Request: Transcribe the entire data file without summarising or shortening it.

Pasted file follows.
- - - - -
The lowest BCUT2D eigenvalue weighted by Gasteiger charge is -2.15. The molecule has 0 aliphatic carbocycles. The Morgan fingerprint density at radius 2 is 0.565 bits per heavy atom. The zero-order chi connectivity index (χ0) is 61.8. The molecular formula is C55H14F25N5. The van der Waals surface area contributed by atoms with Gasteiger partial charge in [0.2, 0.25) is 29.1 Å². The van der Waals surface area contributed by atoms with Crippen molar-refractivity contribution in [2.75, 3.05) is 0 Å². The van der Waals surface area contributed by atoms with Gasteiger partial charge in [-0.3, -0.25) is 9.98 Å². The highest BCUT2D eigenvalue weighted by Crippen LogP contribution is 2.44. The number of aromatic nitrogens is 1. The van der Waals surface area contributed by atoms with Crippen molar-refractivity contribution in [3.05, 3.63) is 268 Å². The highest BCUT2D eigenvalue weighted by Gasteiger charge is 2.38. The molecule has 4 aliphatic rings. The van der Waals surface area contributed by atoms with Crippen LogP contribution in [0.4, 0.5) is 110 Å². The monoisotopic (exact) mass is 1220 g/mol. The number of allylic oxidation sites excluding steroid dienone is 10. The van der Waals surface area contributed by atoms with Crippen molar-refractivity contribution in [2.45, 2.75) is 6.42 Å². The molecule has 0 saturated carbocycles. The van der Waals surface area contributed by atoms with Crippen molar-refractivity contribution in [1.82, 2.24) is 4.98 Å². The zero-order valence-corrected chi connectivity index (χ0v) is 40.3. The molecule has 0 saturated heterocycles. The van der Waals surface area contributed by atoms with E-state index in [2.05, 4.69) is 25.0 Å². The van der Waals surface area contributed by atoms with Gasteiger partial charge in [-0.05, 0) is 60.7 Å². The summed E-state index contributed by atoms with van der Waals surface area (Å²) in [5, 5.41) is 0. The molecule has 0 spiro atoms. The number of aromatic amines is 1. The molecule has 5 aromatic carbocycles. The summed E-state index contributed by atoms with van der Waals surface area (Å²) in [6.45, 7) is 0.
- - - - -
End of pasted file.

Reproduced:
The lowest BCUT2D eigenvalue weighted by Gasteiger charge is -2.15. The molecule has 0 aliphatic carbocycles. The Morgan fingerprint density at radius 2 is 0.565 bits per heavy atom. The zero-order chi connectivity index (χ0) is 61.8. The molecular formula is C55H14F25N5. The van der Waals surface area contributed by atoms with Gasteiger partial charge in [0.2, 0.25) is 29.1 Å². The van der Waals surface area contributed by atoms with Crippen molar-refractivity contribution in [2.75, 3.05) is 0 Å². The van der Waals surface area contributed by atoms with Gasteiger partial charge in [-0.3, -0.25) is 9.98 Å². The highest BCUT2D eigenvalue weighted by Crippen LogP contribution is 2.44. The number of aromatic nitrogens is 1. The van der Waals surface area contributed by atoms with Crippen molar-refractivity contribution in [3.05, 3.63) is 268 Å². The highest BCUT2D eigenvalue weighted by Gasteiger charge is 2.38. The molecule has 4 aliphatic rings. The van der Waals surface area contributed by atoms with Crippen LogP contribution in [0.4, 0.5) is 110 Å². The monoisotopic (exact) mass is 1220 g/mol. The number of allylic oxidation sites excluding steroid dienone is 10. The van der Waals surface area contributed by atoms with Crippen molar-refractivity contribution in [2.45, 2.75) is 6.42 Å². The molecule has 0 saturated carbocycles. The van der Waals surface area contributed by atoms with Crippen molar-refractivity contribution in [1.82, 2.24) is 4.98 Å². The zero-order valence-corrected chi connectivity index (χ0v) is 40.3. The molecule has 0 saturated heterocycles. The van der Waals surface area contributed by atoms with E-state index in [2.05, 4.69) is 25.0 Å². The van der Waals surface area contributed by atoms with Gasteiger partial charge in [-0.05, 0) is 60.7 Å². The summed E-state index contributed by atoms with van der Waals surface area (Å²) in [5, 5.41) is 0. The molecule has 0 spiro atoms. The number of aromatic amines is 1. The molecule has 5 aromatic carbocycles. The summed E-state index contributed by atoms with van der Waals surface area (Å²) in [6.45, 7) is 0.